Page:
The Modern Spirit is Vivisective
Book review by Gerry Badger
The first question one has of this book by the Italian photographer Francesca Catastini, which won the ‘Dummy’ prize at this year’s Vienna Photobook Festival, centres upon its title. The book is a meditation in images and text upon the process of studying human anatomy, which is essentially the same today as it was in say the famous Anatomical Theatre in Bologna University, constructed in 1637. Except perhaps for that fact that a paying public no longer attends these events, although there was of course the highly public dissection on Channel 4 in 2002 by Gunther von Hagens.
But here the operative word is dissection. The study of anatomy is based primarily upon empirical observation of the body’s inner parts, obtained by dissecting corpses. Catastini’s title however, The Modern Spirit is Vivisective, refers to vivisection, the cutting up of living bodies and a practice confined mercifully to the experiments upon live animals that so many of us find appalling.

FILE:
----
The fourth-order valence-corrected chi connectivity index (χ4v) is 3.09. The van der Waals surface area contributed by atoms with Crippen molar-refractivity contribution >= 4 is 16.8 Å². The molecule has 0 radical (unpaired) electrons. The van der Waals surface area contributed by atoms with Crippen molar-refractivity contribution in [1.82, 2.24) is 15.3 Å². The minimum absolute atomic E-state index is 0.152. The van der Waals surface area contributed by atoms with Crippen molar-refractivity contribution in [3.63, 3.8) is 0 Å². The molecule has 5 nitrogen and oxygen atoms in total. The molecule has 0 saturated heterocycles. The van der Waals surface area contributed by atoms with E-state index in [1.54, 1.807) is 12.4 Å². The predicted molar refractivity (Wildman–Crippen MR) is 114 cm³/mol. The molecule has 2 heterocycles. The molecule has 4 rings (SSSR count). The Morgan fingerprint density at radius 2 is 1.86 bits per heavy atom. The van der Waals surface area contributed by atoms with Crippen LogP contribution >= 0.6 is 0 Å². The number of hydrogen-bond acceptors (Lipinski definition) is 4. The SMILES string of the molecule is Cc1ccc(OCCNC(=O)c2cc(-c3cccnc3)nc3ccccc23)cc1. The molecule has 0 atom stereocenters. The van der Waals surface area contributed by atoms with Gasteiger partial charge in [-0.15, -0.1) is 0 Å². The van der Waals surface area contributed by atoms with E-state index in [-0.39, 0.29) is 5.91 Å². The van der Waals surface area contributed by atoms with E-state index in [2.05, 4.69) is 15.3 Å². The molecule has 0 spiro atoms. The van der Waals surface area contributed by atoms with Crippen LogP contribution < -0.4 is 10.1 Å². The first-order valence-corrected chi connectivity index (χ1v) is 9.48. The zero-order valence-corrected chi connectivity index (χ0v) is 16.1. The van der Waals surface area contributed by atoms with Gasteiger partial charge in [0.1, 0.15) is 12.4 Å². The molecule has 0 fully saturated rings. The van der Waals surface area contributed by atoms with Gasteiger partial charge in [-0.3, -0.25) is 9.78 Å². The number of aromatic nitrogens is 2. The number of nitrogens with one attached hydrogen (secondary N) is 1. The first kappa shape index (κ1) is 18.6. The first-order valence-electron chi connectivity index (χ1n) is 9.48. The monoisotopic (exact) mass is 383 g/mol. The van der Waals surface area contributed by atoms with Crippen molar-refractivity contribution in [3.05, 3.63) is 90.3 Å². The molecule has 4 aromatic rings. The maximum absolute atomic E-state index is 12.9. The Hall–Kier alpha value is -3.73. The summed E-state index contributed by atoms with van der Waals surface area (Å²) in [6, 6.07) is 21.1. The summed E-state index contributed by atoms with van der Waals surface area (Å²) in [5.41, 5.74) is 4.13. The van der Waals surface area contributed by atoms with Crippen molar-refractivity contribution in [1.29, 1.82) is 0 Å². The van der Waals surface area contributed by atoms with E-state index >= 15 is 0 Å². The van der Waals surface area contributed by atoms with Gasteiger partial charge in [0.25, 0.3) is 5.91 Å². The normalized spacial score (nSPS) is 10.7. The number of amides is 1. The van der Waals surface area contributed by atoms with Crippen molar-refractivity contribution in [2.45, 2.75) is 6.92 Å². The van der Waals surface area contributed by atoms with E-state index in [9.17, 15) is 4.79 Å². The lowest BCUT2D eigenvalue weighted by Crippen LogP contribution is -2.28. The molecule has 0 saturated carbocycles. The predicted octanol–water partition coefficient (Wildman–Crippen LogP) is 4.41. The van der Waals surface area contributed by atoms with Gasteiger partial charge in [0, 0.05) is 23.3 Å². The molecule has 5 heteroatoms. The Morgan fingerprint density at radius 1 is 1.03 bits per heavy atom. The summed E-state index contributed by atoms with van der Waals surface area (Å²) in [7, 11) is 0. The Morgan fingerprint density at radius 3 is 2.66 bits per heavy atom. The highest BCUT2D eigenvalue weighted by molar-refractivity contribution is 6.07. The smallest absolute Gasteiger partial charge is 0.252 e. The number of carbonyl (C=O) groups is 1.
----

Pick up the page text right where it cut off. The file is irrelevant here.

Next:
Catastini’s title in fact derives from the modernist manifesto of the young James Joyce, a former medical student. In his posthumously published novel, Stephen Hero, Joyce lauds vivisection as the most modern strategy an analytical artist can deploy. The novel was published in 1944, although Joyce could hardly know that at the time the Nazis were using vivisection in diabolical experiments upon human beings in the camps.
Hopefully, Francesca Catastini is using the term in a metaphorical sense, in which she as a living artist is creatively dissecting the practice of dismembering and analysing corpses, musing upon a discipline which, in the early days, was linked more to natural philosophy than to medicine per se. And of course was a prerequisite for study by artists, such as Leonardo or Michaelangelo.
But already, we can see that this is a most unusual photobook. Beginning with the title itself, we are drawn into an intriguing web woven by Catastini, a web of image and word, metaphor and oxymoron, as she combines found vernacular photographs of old anatomy lessons with illustrations from Renaissance anatomy manuals, and sprinkles these with scientific, literary, and philosophical quotations. And of course, she adds her own photographs, scrupulously neutral large format images of some of the those famous Italian anatomical theatres, as well as some subtle photocollages.